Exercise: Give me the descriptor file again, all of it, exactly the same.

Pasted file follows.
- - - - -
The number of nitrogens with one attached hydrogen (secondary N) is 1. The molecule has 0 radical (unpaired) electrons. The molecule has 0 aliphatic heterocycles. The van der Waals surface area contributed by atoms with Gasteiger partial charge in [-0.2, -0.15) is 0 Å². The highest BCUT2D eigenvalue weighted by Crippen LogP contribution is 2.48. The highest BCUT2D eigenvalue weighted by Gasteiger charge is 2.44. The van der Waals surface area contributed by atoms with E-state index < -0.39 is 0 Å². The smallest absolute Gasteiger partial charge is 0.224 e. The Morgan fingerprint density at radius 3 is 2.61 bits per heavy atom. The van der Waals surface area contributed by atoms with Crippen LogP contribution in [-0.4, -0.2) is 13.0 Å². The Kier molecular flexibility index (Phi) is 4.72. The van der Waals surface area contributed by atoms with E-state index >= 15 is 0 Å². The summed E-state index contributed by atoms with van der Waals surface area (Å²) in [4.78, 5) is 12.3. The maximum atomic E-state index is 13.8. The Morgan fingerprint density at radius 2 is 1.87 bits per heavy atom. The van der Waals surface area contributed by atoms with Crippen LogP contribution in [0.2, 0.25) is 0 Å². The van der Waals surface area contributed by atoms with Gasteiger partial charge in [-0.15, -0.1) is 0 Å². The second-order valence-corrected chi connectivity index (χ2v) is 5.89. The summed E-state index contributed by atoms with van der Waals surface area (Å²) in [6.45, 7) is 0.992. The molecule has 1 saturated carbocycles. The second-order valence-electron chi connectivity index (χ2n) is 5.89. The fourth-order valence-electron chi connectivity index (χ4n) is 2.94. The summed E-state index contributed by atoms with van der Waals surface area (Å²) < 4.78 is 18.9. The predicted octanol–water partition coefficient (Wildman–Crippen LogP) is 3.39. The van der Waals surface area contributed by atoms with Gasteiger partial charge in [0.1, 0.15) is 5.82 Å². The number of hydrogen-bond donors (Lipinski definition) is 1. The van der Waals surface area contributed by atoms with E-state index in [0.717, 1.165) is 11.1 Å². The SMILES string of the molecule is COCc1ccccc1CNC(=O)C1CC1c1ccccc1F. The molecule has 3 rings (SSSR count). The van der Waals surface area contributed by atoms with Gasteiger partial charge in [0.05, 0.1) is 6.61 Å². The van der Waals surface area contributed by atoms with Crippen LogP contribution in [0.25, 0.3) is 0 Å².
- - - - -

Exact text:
The number of nitrogens with one attached hydrogen (secondary N) is 1. The molecule has 0 radical (unpaired) electrons. The molecule has 0 aliphatic heterocycles. The van der Waals surface area contributed by atoms with Gasteiger partial charge in [-0.2, -0.15) is 0 Å². The highest BCUT2D eigenvalue weighted by Crippen LogP contribution is 2.48. The highest BCUT2D eigenvalue weighted by Gasteiger charge is 2.44. The van der Waals surface area contributed by atoms with E-state index < -0.39 is 0 Å². The smallest absolute Gasteiger partial charge is 0.224 e. The Morgan fingerprint density at radius 3 is 2.61 bits per heavy atom. The van der Waals surface area contributed by atoms with Crippen LogP contribution in [-0.4, -0.2) is 13.0 Å². The Kier molecular flexibility index (Phi) is 4.72. The van der Waals surface area contributed by atoms with E-state index >= 15 is 0 Å². The summed E-state index contributed by atoms with van der Waals surface area (Å²) in [4.78, 5) is 12.3. The maximum atomic E-state index is 13.8. The Morgan fingerprint density at radius 2 is 1.87 bits per heavy atom. The van der Waals surface area contributed by atoms with Crippen LogP contribution in [0.2, 0.25) is 0 Å². The van der Waals surface area contributed by atoms with Gasteiger partial charge in [-0.15, -0.1) is 0 Å². The second-order valence-corrected chi connectivity index (χ2v) is 5.89. The summed E-state index contributed by atoms with van der Waals surface area (Å²) in [6.45, 7) is 0.992. The molecule has 1 saturated carbocycles. The second-order valence-electron chi connectivity index (χ2n) is 5.89. The fourth-order valence-electron chi connectivity index (χ4n) is 2.94. The summed E-state index contributed by atoms with van der Waals surface area (Å²) < 4.78 is 18.9. The predicted octanol–water partition coefficient (Wildman–Crippen LogP) is 3.39. The van der Waals surface area contributed by atoms with Gasteiger partial charge in [0.1, 0.15) is 5.82 Å². The number of hydrogen-bond donors (Lipinski definition) is 1. The van der Waals surface area contributed by atoms with E-state index in [0.717, 1.165) is 11.1 Å². The SMILES string of the molecule is COCc1ccccc1CNC(=O)C1CC1c1ccccc1F. The molecule has 3 rings (SSSR count). The van der Waals surface area contributed by atoms with Gasteiger partial charge in [0.05, 0.1) is 6.61 Å². The van der Waals surface area contributed by atoms with Crippen LogP contribution in [0.25, 0.3) is 0 Å².